The insurance Restatement drew criticism from insurers and corporate defense lawyers, partly because of the way it came about. It started as a so-called “principles” project, intended to generate proposals for discussion among ALI members, but the reporters switched it to a full Restatement in 2014 over the objections of some critics who feared they would introduce substantive changes to the law.
The proposed Restatement went through some 30 revisions under the leadership of University of Pennsylvania Law School Professor Tom Baker, a well-known expert on insurance law. He declined to comment on the revision process, although the final version of Section 3 governing the plain meaning rule and proposals regarding settlement duties changed significantly before the final version was approved.
The title of the UConn Law conference, “Was the World Turned Upside Down,” reflected the difference of opinion over the importance of the Restatement’s changes. Professor Jay Feinman of Rutgers Law School dismissed the uproar as unnecessary and said the ALI’s mission was to guide the law in the proper direction.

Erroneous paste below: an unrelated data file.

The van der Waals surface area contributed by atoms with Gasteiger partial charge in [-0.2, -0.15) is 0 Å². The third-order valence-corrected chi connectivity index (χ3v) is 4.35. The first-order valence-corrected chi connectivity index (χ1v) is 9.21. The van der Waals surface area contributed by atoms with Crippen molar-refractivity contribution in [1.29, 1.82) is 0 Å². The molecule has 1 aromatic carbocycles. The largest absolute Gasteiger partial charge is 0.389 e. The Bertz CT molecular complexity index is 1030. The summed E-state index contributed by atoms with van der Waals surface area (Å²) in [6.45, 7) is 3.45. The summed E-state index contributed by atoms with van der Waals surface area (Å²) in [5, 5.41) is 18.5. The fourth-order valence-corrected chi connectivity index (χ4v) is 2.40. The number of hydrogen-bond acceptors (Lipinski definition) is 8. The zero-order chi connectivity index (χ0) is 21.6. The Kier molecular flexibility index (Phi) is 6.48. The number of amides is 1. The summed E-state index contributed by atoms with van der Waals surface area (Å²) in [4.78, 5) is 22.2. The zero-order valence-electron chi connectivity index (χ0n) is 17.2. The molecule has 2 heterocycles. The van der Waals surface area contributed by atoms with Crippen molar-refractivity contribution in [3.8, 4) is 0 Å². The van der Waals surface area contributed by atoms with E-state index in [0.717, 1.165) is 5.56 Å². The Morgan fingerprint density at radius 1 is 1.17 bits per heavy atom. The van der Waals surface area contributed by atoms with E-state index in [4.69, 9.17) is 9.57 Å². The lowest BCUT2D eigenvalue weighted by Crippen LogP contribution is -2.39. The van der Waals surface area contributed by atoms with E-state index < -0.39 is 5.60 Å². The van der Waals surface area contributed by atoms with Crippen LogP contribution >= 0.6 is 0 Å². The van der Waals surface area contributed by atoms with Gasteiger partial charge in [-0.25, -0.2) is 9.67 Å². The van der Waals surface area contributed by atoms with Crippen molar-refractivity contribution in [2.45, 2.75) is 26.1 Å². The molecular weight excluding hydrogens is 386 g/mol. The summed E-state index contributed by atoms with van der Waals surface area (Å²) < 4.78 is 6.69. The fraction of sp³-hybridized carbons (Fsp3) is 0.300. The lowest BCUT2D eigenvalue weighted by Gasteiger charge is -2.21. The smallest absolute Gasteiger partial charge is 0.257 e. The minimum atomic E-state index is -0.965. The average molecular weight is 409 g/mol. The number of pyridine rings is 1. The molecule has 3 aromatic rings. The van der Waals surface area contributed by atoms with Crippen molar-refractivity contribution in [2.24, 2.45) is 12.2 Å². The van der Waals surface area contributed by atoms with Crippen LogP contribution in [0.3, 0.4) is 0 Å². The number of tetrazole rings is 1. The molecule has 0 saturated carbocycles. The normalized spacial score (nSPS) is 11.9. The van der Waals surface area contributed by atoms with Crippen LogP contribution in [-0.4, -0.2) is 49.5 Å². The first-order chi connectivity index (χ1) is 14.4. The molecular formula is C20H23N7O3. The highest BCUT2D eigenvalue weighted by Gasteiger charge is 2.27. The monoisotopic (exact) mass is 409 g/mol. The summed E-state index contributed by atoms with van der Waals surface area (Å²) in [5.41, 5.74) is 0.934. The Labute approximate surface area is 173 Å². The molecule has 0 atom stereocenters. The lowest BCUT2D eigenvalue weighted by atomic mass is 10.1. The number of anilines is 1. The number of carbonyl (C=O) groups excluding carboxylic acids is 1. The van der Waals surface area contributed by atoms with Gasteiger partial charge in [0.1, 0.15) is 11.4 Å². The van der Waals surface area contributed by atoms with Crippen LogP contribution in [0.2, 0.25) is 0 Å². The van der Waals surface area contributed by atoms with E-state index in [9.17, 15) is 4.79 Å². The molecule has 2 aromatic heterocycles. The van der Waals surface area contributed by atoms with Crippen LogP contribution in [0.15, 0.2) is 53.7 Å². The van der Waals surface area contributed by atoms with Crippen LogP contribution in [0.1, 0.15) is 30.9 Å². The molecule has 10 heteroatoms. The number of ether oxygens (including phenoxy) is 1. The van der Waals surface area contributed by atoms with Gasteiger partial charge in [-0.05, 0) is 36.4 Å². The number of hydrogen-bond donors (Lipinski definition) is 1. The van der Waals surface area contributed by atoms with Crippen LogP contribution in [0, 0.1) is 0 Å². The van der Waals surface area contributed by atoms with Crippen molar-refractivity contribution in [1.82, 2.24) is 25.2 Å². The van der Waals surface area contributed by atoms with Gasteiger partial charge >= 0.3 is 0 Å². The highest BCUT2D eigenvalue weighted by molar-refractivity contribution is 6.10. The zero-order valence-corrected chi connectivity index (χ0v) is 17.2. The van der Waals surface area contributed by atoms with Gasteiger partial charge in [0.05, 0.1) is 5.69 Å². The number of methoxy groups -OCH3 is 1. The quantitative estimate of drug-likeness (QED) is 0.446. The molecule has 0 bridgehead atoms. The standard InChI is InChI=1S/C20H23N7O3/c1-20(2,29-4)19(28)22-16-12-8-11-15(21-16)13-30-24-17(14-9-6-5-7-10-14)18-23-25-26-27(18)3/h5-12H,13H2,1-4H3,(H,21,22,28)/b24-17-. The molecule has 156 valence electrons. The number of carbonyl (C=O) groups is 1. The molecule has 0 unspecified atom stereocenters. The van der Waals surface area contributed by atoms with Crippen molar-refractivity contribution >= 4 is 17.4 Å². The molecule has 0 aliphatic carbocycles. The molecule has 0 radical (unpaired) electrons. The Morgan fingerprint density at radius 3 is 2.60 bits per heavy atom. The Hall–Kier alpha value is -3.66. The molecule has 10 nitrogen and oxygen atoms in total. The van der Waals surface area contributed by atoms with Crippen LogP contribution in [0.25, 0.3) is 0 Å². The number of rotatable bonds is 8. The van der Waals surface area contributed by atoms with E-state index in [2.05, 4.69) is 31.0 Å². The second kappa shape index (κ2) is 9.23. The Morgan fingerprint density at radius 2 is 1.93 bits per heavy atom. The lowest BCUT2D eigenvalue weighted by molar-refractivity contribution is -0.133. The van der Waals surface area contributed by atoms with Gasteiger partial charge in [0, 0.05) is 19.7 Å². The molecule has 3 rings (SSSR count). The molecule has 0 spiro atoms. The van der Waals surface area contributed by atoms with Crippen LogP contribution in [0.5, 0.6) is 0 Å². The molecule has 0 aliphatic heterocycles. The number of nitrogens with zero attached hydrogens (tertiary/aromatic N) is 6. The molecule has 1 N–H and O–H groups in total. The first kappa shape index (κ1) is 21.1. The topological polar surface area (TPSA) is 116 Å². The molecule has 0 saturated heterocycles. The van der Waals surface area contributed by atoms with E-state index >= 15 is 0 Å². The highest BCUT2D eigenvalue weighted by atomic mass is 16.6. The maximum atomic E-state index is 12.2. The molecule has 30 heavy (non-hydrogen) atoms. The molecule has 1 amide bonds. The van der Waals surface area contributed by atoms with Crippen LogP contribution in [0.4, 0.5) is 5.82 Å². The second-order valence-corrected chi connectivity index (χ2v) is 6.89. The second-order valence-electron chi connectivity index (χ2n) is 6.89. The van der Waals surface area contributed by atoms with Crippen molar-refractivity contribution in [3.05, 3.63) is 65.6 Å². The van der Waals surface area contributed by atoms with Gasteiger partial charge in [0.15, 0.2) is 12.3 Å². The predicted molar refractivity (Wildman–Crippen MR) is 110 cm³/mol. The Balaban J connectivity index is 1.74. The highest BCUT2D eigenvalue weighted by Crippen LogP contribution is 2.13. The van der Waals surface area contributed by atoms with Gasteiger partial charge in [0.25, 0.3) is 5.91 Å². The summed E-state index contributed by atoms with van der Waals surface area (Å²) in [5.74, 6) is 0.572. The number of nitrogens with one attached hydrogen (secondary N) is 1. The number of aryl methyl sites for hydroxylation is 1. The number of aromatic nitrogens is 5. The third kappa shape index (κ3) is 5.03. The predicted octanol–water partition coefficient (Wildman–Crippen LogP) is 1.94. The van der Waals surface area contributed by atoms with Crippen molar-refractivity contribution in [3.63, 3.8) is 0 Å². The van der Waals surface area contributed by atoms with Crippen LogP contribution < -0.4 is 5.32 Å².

The ALI reporters identify a clear majority of judicial decisions, Feinman said, “but also look at trends over time, decisions from jurisdictions that are more important, and determine what fits with overall principles of law.”
“Is the fuss justified?” he said. “Yes, the fuss is justified.”
The Restatement creates an affirmative duty by insurers to make a “reasonable” settlement offer even when plaintiffs haven’t made a demand, he said, by imposing draconian liability on insurers if the case goes to trial and the policyholder loses.
Under the new rules, insurers also face tougher decisions on how to deal with policyholders who may not want to settle a case for reasons unrelated to that specific claim, such as concern settling one case quickly will inspire many more plaintiffs to sue.
“What is reasonable depends upon context,” Shiroma said. The net effect of the new settlement rules is insurers may have to raise rates to compensate for increased risk, he said.
Insurers and their lawyers also see trouble lurking in the comments attached to each Restatement, which judges frequently cite to illustrate the thinking behind a particular rule.